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Author Josh Green Tells All About His IRDA-Winning Book

SECRETS OF ASH was the winner in the LITERARY FICTION category of the 2024 IndieReader Discovery Awards, where undiscovered talent meets people with the power to make a difference.

Following find an interview with author Josh Green.

Thank you to IndieReader and all the wonderful judges, who clearly have marvelous taste—ha! Seriously, this novel was a tough, decade-long process of research, failing, refinement, failing, and trying not to quit. At many points—like when not one, but TWO literary agents representing me decided to leave the business—it seemed hopeless this story would ever become anything more than a Word document in a dusty corner of my laptop. To have the book recognized by an international operation like this, just a few months after it published, is absolutely sweet. I can’t thank you all enough.

What is the name of the book and when was it published?

SECRETS OF ASH. It was published by The Sager Group at the end of September.

What’s the book’s first line?

“From the outset, Chase Lumpkin couldn’t shake the feeling he was under investigation in Cherokee.”

What’s the book about? Give us the “pitch”.

Here’s the logline, as they say in the TV/film world:

CHASE LUMPKIN, a decorated Afghanistan war veteran, commits a heinous act and retreats into the North Georgia wilderness in hopes of disappearing forever. JACK LUMPKIN, a millionaire wildman sports radio star in Atlanta, catches wind his kid brother is in a life-or-death situation. With the help of a tough female deputy, JACK sets out to rescue his kin at all costs.

What inspired you to write the book? A particular person? An event?

Two decades of writing for newspapers and magazines about the plight of U.S. military veterans was the main inspiration. It was unbelievably inspiring—the good and bad. There’s also a very real (and wild) sports radio host in Atlanta who inspired the main character who isn’t a veteran.

What’s the most distinctive thing about the main character? Who-real or fictional-would you say the character reminds you of?

Despite some unbelievable flaws—and decisions so bad they’re not just illegal but would bring a really long prison term—Chase Lumpkin remains likeable because his heart’s in the right place, and it’s a lionsheart at that. He’s a pastiche of many very real U.S. military veterans I’ve come to know.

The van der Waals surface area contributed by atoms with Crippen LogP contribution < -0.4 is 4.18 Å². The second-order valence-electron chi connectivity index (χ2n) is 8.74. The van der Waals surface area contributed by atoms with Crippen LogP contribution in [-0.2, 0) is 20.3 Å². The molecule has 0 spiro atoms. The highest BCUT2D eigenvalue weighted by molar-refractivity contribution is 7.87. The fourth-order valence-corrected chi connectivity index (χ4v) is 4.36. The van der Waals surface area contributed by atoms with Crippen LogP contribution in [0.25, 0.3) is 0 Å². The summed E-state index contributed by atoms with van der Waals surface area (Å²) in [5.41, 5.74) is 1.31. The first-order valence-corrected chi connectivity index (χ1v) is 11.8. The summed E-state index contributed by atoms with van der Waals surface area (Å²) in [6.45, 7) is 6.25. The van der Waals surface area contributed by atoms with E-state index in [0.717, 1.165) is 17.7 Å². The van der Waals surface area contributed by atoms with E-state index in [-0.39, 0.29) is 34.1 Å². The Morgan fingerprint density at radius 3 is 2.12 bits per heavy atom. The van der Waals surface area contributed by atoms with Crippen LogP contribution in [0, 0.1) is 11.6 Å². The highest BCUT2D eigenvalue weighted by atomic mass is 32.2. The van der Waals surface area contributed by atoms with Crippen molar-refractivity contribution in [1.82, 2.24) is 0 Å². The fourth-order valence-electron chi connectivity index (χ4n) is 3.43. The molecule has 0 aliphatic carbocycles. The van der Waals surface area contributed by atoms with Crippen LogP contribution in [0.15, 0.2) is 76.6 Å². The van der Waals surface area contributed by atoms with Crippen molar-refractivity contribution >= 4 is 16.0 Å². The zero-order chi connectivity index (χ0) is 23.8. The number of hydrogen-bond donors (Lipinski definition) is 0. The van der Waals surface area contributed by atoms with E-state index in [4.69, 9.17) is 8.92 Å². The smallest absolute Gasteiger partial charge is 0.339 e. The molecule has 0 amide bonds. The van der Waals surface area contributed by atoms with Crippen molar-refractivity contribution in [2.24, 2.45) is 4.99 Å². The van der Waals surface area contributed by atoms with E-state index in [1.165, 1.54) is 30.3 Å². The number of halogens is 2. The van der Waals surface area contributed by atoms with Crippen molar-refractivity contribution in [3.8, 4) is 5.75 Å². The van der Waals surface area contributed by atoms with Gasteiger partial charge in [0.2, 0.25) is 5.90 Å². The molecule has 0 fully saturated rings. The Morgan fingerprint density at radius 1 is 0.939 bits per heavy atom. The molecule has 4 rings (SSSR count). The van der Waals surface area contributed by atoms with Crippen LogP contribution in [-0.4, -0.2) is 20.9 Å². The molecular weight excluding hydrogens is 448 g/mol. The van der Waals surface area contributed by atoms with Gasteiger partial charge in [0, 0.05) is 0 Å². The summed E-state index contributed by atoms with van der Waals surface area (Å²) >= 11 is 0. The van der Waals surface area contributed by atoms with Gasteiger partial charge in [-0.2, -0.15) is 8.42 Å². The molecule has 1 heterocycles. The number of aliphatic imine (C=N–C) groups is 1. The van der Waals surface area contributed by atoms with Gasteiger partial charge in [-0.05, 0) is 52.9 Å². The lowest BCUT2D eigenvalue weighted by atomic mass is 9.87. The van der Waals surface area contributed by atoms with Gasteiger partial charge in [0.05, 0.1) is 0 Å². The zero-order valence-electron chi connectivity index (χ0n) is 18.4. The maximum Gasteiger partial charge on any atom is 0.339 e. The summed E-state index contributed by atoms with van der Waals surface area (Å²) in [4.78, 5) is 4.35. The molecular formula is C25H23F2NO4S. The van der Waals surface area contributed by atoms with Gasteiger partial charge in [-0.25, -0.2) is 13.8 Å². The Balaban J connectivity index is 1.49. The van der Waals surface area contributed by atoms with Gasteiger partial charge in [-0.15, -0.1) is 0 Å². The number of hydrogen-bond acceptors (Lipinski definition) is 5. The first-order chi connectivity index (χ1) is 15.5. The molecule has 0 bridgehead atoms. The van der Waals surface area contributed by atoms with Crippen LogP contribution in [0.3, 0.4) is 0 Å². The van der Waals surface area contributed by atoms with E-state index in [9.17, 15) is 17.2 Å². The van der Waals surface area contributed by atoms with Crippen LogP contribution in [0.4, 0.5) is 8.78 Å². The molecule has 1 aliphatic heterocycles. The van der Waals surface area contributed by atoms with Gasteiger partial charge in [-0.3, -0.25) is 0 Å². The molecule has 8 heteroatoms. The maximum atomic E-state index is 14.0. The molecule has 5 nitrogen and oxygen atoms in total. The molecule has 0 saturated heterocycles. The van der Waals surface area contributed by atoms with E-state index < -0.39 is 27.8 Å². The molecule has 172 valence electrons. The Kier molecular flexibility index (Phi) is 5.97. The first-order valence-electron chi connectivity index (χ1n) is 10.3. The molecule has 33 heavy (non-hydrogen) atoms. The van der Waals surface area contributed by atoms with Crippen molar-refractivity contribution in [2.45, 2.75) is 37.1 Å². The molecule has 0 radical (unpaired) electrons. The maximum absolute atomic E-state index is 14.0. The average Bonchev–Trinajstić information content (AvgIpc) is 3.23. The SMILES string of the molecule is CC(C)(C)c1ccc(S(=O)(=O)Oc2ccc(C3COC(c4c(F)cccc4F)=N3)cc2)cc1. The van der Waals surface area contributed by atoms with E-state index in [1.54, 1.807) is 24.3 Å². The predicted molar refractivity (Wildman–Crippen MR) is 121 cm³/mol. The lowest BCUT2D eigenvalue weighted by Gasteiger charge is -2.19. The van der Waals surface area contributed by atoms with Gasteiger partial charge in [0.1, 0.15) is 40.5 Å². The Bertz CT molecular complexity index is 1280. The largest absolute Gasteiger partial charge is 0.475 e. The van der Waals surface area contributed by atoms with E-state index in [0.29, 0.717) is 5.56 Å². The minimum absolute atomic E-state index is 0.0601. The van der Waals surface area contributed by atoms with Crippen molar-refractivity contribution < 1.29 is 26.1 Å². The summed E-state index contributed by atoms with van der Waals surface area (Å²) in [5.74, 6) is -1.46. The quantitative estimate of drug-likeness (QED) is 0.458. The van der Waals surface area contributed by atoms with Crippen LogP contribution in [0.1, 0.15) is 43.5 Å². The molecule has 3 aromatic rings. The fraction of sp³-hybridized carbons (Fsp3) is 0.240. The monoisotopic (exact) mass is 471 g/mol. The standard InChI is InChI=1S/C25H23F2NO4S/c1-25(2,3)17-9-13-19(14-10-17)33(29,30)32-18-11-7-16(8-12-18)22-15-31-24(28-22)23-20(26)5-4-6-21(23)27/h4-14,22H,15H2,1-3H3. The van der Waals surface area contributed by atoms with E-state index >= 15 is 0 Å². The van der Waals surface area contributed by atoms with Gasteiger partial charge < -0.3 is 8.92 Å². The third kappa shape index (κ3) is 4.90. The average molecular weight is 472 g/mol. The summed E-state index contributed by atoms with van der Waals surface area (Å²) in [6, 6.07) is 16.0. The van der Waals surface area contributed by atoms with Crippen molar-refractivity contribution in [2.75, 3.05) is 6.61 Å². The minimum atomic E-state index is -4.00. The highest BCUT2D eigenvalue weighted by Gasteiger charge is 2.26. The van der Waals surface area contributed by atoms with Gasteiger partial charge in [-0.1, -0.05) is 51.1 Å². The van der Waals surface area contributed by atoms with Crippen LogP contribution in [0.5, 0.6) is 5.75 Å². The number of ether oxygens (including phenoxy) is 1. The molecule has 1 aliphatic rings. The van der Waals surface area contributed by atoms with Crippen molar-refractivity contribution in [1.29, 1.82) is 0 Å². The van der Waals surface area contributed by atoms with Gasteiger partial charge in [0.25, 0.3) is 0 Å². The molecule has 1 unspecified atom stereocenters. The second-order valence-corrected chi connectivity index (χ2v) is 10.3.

What’s the main reason someone should really read this book?

People of all backgrounds, from all walks of life, have told me they literally couldn’t stop reading it. And that the story moved them deeply in many cases. Above all, it’s a story about the love between siblings—and how powerful that can be. Almost anyone can relate.

If they made your book into a movie, who would you like to see play the main character(s)?

Long, long before “Barbie,” I envisioned the male lead as a tortured Ryan Gosling. Alternately, Charlie Hunnam, from “Sons of Anarchy.” Friends and journalists have recently said the wild, funny, famous, drunk older brother character should be Chris Pratt, Jake Gyllenhaal, or Danny McBride.

When did you first decide to become an author?

I was maybe seven or eight. I was trying to bring the story in my head about bears in a cave onto paper, via Crayon drawings. I couldn’t. It looked terrible. So I flipped that page over and started using language to make the story real. Will never forget it.

Is this the first you’ve written?

No, I previously had a book of short fiction published by another indie press.

What do you do for work when you’re not writing?

Journalism. For a variety of magazines, and I run a fun, popular website covering real estate development and other aspects of Atlanta’s physical evolution.

How much time do you generally spend on your writing?

All day, all night. (This is being typed at 12:52 a.m.) At least for now. Always grinding.

What’s the best and the hardest part of being an indie?

Emails to my publisher are typically returned within a few hours. We text for fun. We’ve become buddies, I suppose. It’s not a problem exclusive to indies, but the job of keeping the book alive is a one-person show, 99 percent of the time.

Would you go traditional if a publisher came calling?  If so, why?  

Yes. In a word … advances.

Is there something in particular that motivates you (fame? fortune?)

The idea that writing might one day unlock the world, literally and not, to me and my family.

Which writer, living or dead, do you most admire?

The ones I like most, male and female, are all kind of a-holes … but I’ll take Kurt Vonnegut for the wit.

Which book do you wish you could have written?

“The Road.” And “High Fidelity.” And yes, “Deliverance.” Plus anything by Lauren Groff.


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